NEW YORK (AP) — Another day, another cellphone video of a conflict on an airplane.

American Airlines said it grounded a flight attendant who got into a verbal confrontation with a passenger on a Friday flight from San Francisco to Dallas-Fort Worth.

Spokeswoman Leslie Scott says the airline is looking into whether the male flight attendant violently took away a stroller from the female passenger just before she boarded a Friday flight from San Francisco to Dallas. He has been removed from duty in the meantime.

In an age of cellphone videos and social media, airlines are learning the hard way that it is essential to deescalate tense situations that occur during air travel, even as there are more passengers, less room and fewer flight attendants than ever before.

The incident comes less than two weeks after video of a man being violently dragged off a United Express flight sparked widespread outrage .

United initially blamed its passenger, Dr. David Dao, before finally apologizing days after the incident, fanning the public’s fury. American, by contrast, seems to have learned from United’s mistakes: it immediately said it was sorry, that it had grounded the flight attendant while it investigates the incident, and that it had upgraded the passenger involved and her family to first class.

“American doesn’t want to become the next United, but then, United didn’t want to become the next United,” said Henry Harteveldt, travel industry analyst at Atmosphere Research Group. “No airline wants to be seen as being anti-consumer or anti-passenger.”

Smartphone cameras and social media are shifting power to consumers who can share customer relations gaffes with the world. They’re increasingly making confrontations with customer-facing staff headline news, making it harder for companies to sweep complaints under the rug. The faster companies own up to mistakes, the quicker they can start to do damage control.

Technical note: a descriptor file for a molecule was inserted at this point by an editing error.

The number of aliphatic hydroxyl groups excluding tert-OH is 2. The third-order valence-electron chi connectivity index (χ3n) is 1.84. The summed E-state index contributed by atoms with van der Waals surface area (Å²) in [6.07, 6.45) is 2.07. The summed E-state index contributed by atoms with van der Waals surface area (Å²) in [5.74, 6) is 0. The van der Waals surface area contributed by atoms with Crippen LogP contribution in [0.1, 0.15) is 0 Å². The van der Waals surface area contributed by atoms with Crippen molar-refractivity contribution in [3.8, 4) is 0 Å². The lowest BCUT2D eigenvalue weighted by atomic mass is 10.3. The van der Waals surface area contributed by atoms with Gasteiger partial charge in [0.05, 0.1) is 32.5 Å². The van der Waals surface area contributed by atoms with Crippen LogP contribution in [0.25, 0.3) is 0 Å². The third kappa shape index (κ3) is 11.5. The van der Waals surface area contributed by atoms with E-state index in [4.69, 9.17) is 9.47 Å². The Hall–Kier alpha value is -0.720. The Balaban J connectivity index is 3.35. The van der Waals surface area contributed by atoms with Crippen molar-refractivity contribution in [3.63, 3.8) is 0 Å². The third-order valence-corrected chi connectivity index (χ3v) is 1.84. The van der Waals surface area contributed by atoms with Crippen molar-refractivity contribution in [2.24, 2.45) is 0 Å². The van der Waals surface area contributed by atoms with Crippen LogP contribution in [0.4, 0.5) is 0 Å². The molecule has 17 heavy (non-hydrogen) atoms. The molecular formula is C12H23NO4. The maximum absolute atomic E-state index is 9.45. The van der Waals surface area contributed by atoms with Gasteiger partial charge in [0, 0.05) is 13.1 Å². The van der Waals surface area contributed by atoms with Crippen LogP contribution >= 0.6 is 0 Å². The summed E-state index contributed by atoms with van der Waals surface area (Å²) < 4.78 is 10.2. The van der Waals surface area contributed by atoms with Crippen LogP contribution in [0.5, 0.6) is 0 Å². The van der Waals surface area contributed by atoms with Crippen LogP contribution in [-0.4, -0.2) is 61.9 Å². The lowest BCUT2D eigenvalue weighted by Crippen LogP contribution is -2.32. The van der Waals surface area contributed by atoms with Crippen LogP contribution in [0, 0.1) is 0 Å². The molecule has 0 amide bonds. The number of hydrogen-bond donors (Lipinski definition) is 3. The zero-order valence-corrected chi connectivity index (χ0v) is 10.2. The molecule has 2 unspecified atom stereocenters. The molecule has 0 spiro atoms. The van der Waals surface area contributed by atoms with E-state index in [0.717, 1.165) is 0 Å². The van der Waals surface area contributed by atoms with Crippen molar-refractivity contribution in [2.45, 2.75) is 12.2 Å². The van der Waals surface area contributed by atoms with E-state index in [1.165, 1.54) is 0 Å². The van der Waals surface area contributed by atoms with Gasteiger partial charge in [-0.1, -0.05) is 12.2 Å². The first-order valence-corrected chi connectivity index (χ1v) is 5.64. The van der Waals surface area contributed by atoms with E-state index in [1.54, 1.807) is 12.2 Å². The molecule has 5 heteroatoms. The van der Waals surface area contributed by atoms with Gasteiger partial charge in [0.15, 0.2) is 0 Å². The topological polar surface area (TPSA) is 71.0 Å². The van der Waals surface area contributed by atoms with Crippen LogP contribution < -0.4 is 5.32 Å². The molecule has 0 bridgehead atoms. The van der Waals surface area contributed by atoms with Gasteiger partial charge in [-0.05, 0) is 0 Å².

American’s fast reaction to the incident could be helpful, said brand consultant Allen Adamson, CEO of BrandSimple.

“The quick reaction will prevent it from escalating further, but it won’t mitigate the perception among flyers that flying is becoming a less enjoyable experience every day,” he said.

Overall, airlines must start to put more of an emphasis on customer service, he said.

“It’s another example of airlines struggling to treat their passengers with the traditional ‘customer is always right’ attitude,” he said. “Good customer service is finding a way to deescalate a situation and he (the flight attendant) was throwing gasoline on it.”

Days after Dao was dragged off the United Express flight from Chicago to Kentucky to make room for airline crew, his lawyer spent a good part of a news conference railing against what he said was the industry-wide shabby treatment of airline passengers. Dao lost teeth, suffered a broken nose and received a concussion in the incident, which also was captured on video.

In the case of the American flight on Friday, a video that passenger Surain Adyanthaya posted on Facebook shows the sobbing woman holding a small child and saying, “You can’t use violence with baby.”

Later, an unidentified male passenger confronts the flight attendant, telling him, “You do that to me and I’ll knock you flat.” The flight attendant responds with, “Hit me. Bring it on.”

Another passenger on the flight, Olivia Morgan, told the New York Times that the flight attendant nearly hit the baby with the stroller when he jerked it away from the woman. Morgan, an executive with an education-related nonprofit, said when she complained about the woman’s treatment, the flight attendant pointed his finger in her face and yelled, “You stay out of it.”

Traveling is stressful under any circumstance, and conflict resolution training is an essential part of being a flight attendant, Harteveldt said.

“If airlines aren’t going to improve staffing or restore leg room for customers, they should at least provide flight attendants with better, more relevant training about how to handle these types of situations,” he said.

At the same time, passengers should also be respectful of flight attendants — who often work long hours on multiple flights — as well, he said.

A union that represents American Airlines flight attendants said in a statement that not all of the facts are known about the incident so there shouldn’t be a rush to judgment. If a passenger threatened a flight attendant, that would be a violation of federal law, said Bob Ross, president of The Association of Professional Flight Attendants.

“Air rage has become a serious issue on our flights,” he said in a statement. “We must obtain the full facts surrounding these incidents. Our passengers and the flight attendants deserve nothing less.”

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Associated Press writer Juan Lozano in Houston contributed to this report.

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Follow Mae Anderson on Twitter at https://twitter.com/maetron and follow Juan Lozano at https://twitter.com/juanlozano70 .